A terrifying predator
Standing 6 meters tall, with a gigantic jaw and razor-sharp teeth, the Tyrannosaurus Rexis undeniably one of the most terrifying predators of its time. The 'King of the Dinosaurs,' whodominated towards the end of the Cretaceous, was the subject of a thorough study regarding the power of its jaw, which is used to chow down on the massive prey it hunted.
The secret of its power: stability
Nowadays, scientists agree that dinosaurswere more likely to have descended from birds than from reptiles. But the T-Rex's skull is an interesting exception: its rigidity is closer to that of crocodiles or hyenas, which gives it the ability to exert considerable pressure on its prey with every bite.
To arrive at this comparison, palaeontologists studied the T-Rex's mobility, hypothesising that its disproportionately large skull greatly influenced its posture and its hunting techniques. Part of the research team initially believed that the skull had flexible joints, offering the animal more mobility to hunt. They modelled how parrots' and geckos' skulls worked, then applied those movements to a T-Rex skull to look for potential similarities.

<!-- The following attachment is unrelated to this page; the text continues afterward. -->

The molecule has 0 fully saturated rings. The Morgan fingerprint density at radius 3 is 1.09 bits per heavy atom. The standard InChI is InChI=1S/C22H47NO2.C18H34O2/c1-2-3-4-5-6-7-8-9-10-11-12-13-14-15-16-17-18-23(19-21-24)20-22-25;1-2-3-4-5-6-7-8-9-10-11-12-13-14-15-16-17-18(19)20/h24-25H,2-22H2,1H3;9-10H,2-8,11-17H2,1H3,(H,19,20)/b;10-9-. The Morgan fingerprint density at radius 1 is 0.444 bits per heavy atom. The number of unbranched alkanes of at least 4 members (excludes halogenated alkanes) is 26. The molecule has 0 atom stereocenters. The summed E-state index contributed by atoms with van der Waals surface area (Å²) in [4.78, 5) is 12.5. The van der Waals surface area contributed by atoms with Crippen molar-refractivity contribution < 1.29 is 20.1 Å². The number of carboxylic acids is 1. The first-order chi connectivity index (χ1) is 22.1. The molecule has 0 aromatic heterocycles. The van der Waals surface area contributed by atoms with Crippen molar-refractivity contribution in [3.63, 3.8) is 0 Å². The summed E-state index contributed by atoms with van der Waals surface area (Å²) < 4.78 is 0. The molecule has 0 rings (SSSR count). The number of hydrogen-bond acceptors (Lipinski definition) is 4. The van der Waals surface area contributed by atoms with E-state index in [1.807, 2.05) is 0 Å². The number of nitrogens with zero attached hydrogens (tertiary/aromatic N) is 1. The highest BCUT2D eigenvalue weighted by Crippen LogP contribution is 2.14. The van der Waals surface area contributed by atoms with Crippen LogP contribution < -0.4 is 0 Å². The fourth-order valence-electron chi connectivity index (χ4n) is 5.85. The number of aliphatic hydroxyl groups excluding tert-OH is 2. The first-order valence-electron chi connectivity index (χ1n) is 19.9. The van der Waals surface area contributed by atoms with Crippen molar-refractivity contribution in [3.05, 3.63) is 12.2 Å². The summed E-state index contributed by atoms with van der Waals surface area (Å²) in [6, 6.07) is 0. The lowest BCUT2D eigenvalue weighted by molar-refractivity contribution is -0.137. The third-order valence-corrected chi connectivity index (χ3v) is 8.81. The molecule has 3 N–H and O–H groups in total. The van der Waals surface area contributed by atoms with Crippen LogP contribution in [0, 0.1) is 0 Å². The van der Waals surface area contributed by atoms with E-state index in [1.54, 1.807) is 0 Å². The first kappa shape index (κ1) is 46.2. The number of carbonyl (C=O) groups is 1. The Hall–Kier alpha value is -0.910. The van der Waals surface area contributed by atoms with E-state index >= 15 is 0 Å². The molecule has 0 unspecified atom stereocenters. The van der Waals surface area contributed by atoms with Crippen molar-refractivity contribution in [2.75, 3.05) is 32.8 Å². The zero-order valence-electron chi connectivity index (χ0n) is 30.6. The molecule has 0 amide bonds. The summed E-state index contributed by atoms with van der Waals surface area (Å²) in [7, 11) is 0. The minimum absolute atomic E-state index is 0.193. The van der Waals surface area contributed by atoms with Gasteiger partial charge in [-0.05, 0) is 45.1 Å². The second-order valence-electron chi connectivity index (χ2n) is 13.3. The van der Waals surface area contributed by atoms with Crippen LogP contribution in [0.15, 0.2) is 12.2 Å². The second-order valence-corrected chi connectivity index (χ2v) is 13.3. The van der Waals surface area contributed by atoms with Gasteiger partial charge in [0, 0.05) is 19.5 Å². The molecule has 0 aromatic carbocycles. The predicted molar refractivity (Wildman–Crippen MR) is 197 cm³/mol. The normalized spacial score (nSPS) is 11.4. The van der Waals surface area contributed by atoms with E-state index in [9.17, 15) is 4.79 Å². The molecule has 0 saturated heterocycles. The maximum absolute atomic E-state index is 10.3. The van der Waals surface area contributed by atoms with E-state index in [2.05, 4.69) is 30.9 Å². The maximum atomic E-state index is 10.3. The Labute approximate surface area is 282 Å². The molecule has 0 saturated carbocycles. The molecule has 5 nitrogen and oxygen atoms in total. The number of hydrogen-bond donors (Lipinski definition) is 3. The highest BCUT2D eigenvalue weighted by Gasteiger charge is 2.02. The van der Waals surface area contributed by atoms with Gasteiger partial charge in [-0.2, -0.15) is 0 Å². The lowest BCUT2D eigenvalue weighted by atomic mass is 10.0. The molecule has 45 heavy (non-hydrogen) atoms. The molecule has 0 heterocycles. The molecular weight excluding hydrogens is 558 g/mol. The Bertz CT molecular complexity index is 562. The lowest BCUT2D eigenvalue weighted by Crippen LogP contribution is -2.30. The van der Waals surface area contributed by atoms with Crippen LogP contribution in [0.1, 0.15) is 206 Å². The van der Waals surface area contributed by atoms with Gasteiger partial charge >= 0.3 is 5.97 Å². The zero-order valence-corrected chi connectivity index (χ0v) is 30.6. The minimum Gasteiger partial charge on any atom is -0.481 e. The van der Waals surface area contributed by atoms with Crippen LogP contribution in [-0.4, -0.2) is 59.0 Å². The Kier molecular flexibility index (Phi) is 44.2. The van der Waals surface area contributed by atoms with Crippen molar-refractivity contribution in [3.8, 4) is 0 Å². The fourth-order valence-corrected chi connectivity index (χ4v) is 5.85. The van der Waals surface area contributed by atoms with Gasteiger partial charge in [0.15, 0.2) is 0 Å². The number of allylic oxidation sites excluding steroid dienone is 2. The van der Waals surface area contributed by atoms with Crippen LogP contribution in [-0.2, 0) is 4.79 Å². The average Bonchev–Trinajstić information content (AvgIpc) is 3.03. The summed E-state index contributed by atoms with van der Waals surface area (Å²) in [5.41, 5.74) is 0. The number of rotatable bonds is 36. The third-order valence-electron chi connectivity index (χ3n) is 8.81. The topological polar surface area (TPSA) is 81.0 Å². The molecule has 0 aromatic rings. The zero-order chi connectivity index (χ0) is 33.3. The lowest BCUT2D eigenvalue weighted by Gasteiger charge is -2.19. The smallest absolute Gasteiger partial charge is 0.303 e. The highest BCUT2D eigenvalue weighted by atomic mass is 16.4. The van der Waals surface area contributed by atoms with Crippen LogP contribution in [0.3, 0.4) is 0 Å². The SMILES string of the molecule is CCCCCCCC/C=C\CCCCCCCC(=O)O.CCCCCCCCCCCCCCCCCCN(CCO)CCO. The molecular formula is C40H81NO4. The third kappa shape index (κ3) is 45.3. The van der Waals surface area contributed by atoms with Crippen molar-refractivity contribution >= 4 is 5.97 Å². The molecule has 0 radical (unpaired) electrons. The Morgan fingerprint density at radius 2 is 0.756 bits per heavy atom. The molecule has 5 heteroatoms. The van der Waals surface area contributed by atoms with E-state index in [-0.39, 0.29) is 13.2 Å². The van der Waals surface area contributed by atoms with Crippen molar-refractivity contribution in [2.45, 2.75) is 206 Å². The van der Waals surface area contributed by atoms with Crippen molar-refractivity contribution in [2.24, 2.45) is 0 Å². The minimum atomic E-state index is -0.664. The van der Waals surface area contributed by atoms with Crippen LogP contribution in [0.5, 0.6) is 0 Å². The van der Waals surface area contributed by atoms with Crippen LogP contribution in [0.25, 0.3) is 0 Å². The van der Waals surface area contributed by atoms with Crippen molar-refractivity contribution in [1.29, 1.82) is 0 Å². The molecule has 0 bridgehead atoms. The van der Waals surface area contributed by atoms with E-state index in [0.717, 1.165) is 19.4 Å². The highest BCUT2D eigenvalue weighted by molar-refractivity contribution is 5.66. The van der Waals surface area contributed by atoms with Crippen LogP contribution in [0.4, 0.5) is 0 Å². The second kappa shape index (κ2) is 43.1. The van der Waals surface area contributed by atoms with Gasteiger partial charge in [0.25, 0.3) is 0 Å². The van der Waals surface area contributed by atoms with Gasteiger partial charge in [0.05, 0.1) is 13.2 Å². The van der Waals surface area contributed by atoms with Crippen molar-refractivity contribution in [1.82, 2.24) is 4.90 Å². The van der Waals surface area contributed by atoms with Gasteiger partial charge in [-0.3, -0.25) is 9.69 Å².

The study revealed that the T-Rex's skull wasn't really designed to give the dinosaur more mobility. On the contrary, its rigidity is close to that of a crocodile's. However, this allows for more stability when biting and gives the predator more power. But the comparison stops there, because while the power of a crocodile's jaw can reach an estimated 16,460 newtons, a T-Rex jaw's power is four times greater, reaching up to 64,000 newtons.
It was 'crunching' life to the fullest
So far, we've only talked about the T-Rex's jaws, but its long, sharp teeth are also a part of the equation. Indeed, its teeth create pressure points that increase its ability to penetrate through and crush things, so the researchers could easily imagine the animal shredding entire vehicles, like in the movieJurassic Park.
With a mouth like that, the T-Rex could chew pretty much anything edible it could find. The discovery of crushed bones in fossilised dung has allowed researchers to confirm that the animal could probably effortlessly slice its prey into pieces.